Talmidim attend up to two weeks of learning in early July each year. The ALEPH Kallah is a week-long public festival of Jewish Renewal-style learning, davvenen’, art, music, theater, workshops, concerts... a fabulous gathering for anyone interested in Jewish Renewal. Ruach Ha’Aretz alternates with Kallah, providing an opportunity for similar experiences in a smaller retreat setting. Courses can be taken for Ordination Program academic credit at Kallah and Ruach. Attendance at Kallah is presumed for all our talmidim, as Kallah is a primary opportunity to experience a gathering of Jewish renewal activists from around the world, to learn with an array of the most talented Jewish renewal teachers, and is a prime location for our own students to rise into prominence and leadership. While attendance at every Kallah is not required, it is in the best interest of our students to be at Kallah as often as possible, to learn, teach and become an active participant in the larger, international renewal fellowship. Attendance at Ruach Ha’Aretz is also highly recommended, with opportunities for talmidim to teach, lead davvenen’ and to learn in this more intimate setting. Certain required courses, such as the weeklong Lifecycle Practicum, are typically offered during the Ruach retreat.
2. The Ordination Program Intensive Learning Week, aka “Smicha Week”
Purposefully scheduled immediately adjacent to Kallah or Ruach is the Ordination Program Intensive Learning Week, often called “smicha-student week” or even just colloquially “smicha week.” All talmidim in all programs are required to attend this Ordination Program core residential event, created specifically for them. It is scheduled back-to-back with Kallah or Ruach in order to make attending both in tandem logistically convenient. Two full-unit courses can be taken at smicha week. As cost of the entire retreat including room and board, is generally not much more than the cost of two units of credit taken through video-conference, this learning experience is both economical and builds the AOP community.
Also, every year the AOP faculty invites serious applicants to join our smicha week retreat to become part of our learning community and complete the interview aspect of their application. This invitation enables faculty and students to meet applicants and applicants can experience the style of learning and hevra that the AOP offers.
3. OHALAH: Our Winter Retreat
Our winter gathering is typically the first or second week in January. This gathering brings renewal rabbis, cantors, rabbinic pastors and students from around the world to OHALAH: Agudat HaRabbanim L'Hithadshut HaYahadut—Association of Rabbis/Cantors/Rabbinic Pastors for Jewish Renewal. This professional association conference is preceded by a shabbaton planned by the ALEPH Ordination Program students. The Sunday before the conference begins is the date of our ordination ceremony. Matriculated students and clergy can attend the full conference. Serious applicants can be invited to attend the Shabbaton and the Sunday Ordination ceremony. www.ohalah.org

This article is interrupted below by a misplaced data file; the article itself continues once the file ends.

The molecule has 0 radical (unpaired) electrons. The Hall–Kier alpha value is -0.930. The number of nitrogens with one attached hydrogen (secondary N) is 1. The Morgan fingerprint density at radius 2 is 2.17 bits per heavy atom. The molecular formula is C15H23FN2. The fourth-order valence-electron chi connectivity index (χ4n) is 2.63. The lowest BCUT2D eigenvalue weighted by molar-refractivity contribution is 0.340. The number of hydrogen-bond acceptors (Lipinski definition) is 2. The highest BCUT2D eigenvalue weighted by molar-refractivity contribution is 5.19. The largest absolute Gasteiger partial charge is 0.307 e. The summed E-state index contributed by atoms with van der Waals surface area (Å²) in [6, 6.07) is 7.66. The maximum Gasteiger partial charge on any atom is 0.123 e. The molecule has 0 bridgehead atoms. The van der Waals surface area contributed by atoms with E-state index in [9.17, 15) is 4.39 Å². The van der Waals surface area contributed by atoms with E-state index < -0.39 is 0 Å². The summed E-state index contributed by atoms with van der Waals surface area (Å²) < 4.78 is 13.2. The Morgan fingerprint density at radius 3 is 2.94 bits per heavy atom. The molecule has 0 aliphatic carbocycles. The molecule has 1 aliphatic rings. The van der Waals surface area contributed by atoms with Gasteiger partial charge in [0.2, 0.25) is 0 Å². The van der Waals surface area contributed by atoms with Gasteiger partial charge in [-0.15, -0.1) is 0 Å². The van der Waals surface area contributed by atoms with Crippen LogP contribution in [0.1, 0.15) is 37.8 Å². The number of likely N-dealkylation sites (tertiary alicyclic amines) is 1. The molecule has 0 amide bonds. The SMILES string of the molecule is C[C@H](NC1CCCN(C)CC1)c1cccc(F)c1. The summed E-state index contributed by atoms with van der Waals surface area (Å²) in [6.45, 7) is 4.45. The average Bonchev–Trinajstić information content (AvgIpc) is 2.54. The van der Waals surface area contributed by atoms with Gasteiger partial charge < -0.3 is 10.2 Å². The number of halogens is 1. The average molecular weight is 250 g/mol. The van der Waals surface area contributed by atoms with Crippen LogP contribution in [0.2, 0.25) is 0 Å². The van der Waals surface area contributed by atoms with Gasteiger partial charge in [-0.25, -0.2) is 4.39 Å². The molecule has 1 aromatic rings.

4. The Davvenen Leadership Training Institute (DLTI)
The Davvenen Leadership Training Institute is a further core feature all our ordination programs. This 4-week-over-two-years training program brings together rabbis, cantors, rabbinic pastors; rabbinic, cantorial and rabbinic pastor students, and lay leaders of all backgrounds for four intensive weeks of skill building in the high art of leadership of public prayer. http://dlti.org/
The role of clergy requires the highest ethical standards in our relationships with individuals, congregants, and the larger community. All ALEPH teachers and students comply with the ALEPH ethics code. When students become student members or full members of OHALAH or the RPA ( the Jewish Renewal rabbinic, cantorial and rabbinic pastor professional associations) they are likewise also subject to these ethics codes. ALEPH graduates remain subject to the ALEPH ethics code post-graduation. The ALEPH ethics code can be found at: https://aleph.org/ethics. The OHALAH ethics policy can be found at: http://ohalah.org/about-us/ohalah-code-of-ethics/.